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I was moving more of the five oak trees that were cut down a few days ago this morning and needed to change from the grapple to the bucket. Then I noticed one of the plates was bent - both 'prongs' (for want of a better term.) I am not going to blame WR Long, the design and workmanship are great and the grapple works great. I think I was operating the grapple while pushing brush, etc. together and that probably exceeded the design limit of the plate. The cylinders are fairly powerful but since this is my first grapple I have nothing to compare it to.

No big deal I thought, I can weld, cut, machine - steel and aluminum. At first I thought this was a great opportunity to buy a PortoPower (I'm a tool collector) but as I looked at the bent plate I couldn't figure out how to use the PortoPower in either pulling or pushing configuration. Then I thought about a shop press, I've had my eye on one of them for years but never had much of a need for one (which has never stopped me buying a speciality tool :cheers: .) But again I couldn't figure out how to use a press since both 'prongs' are bent.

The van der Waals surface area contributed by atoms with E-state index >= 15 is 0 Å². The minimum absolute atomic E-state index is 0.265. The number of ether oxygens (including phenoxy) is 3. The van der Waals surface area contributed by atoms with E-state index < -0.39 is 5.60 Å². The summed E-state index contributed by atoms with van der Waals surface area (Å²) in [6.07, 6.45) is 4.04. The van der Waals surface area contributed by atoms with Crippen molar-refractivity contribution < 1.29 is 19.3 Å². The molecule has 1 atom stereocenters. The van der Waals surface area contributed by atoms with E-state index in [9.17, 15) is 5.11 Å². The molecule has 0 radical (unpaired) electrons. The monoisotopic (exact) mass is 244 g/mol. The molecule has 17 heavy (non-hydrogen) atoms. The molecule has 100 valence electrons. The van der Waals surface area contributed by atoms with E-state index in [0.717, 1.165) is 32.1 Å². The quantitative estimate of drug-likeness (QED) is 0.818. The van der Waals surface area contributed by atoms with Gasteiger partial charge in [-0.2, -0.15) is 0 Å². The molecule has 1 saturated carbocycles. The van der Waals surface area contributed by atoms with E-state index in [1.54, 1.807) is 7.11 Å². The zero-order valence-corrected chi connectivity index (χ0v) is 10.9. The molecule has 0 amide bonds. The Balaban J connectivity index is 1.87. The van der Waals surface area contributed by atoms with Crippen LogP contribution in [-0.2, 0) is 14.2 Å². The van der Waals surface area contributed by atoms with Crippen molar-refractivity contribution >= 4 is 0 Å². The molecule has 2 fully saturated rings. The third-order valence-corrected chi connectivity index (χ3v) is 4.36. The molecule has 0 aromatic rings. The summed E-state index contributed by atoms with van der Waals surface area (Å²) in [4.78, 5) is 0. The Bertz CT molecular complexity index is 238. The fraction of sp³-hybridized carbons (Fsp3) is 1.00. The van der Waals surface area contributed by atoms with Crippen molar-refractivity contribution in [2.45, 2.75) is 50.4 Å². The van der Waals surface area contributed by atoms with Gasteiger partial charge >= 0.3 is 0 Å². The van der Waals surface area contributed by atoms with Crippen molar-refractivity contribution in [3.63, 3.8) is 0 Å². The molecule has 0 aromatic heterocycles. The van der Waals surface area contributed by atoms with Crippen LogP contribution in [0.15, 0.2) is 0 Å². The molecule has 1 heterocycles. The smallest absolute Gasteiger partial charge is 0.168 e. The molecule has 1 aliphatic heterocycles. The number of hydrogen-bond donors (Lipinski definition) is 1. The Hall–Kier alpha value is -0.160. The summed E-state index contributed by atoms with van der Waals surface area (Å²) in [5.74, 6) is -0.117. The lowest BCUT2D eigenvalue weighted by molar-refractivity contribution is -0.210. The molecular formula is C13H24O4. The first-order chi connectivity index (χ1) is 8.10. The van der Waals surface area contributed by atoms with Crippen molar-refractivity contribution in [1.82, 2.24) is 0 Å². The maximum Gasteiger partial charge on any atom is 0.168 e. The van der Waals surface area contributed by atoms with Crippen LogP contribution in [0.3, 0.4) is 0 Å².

Then I thought about heating the area with an acetylene torch and using a sledge hammer to whack them back but then I will lose the temper of the steel.

Any ideas out there other than replacing the plate? This is a head's up to add some gussets to them so I'll figure out how to beef them up more.